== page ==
Abstract: We estimate the effect of consumer search on the price of the purchased product in a physical store environment. We implement the analysis using a unique data set obtained from radio frequency identification tags, which are attached to supermarket shopping carts. This technology allows us to record consumers' purchases as well as the time they spent in front of the shelf when contemplating which product to buy, giving us a direct measure of search effort. Controlling for a host of confounding factors, we estimate that an additional minute spent searching lowers price paid by $2.10.
    Date: 2014–08
  5. By: Lach, Saul; Moraga-González, José-Luis
    Abstract: In markets where price dispersion is prevalent the relevant question is not what happens to the price when the number of firms changes but, instead, what happens to the whole distribution of equilibrium prices. Using data from the gasoline market in the Netherlands, we find, first, that markets with a given number of competitors have price distributions that first-order stochastically dominate the corresponding price distributions in markets with one more firm. Second, the competitive response varies along the price distribution and is stronger at prices in the medium to upper part of the distribution. Finally, consumer gains from competition depend on how well informed they are and turn out to be larger for relatively attentive consumers. To account for these empirical results, we propose a generalisation of Varian's (1980) well-known model of sales that allows for richer heterogeneity in consumer price information.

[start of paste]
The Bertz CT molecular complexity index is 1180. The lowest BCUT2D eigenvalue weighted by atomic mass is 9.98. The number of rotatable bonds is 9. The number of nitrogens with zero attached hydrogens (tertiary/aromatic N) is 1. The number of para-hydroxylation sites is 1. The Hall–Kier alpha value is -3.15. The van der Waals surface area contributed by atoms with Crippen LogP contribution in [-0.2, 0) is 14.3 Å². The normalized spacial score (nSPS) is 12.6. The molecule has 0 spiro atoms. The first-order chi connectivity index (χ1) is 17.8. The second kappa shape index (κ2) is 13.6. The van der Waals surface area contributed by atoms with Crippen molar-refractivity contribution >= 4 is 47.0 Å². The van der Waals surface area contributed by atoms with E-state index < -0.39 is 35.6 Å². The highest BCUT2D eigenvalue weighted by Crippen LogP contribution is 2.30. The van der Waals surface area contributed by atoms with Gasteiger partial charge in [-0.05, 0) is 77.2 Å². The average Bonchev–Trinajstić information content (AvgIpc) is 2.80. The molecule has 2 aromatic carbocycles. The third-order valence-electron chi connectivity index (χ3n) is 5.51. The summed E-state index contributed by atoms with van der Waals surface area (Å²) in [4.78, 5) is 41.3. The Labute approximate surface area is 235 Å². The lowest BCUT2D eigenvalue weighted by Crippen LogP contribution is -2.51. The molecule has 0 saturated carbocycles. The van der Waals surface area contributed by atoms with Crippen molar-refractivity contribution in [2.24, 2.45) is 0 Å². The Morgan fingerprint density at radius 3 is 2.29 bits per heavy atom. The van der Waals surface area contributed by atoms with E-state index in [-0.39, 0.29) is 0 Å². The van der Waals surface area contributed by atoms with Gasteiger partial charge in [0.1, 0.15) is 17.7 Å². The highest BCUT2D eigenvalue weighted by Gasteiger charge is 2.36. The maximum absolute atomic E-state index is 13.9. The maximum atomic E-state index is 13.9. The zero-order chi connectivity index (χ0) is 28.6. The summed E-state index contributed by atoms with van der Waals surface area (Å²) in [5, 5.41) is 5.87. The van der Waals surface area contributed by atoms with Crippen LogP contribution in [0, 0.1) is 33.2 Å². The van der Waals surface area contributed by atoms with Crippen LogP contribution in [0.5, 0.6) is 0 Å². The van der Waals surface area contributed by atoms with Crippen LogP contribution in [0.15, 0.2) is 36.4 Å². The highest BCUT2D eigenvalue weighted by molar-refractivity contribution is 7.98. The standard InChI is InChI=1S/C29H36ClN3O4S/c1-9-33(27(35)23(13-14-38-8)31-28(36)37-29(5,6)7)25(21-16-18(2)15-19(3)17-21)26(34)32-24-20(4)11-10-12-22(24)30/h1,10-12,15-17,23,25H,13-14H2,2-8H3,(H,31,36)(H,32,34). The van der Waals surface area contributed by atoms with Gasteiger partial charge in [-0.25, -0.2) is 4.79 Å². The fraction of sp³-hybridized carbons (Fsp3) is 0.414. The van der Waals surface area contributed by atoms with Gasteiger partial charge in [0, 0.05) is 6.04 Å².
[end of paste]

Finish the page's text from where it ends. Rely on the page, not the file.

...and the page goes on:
Keywords: distribution of price information; number of competitors; price dispersion
    JEL: D43 D83 L13
    Date: 2015–03
  6. By: Nair, Harikesh S. (Stanford University); Misra, Sanjog (UCLA); Hornbuckle, William J., IV (MGM Resorts International); Mishra, Ranjan (ESS Analysis); Acharya, Anand (ESS Analysis)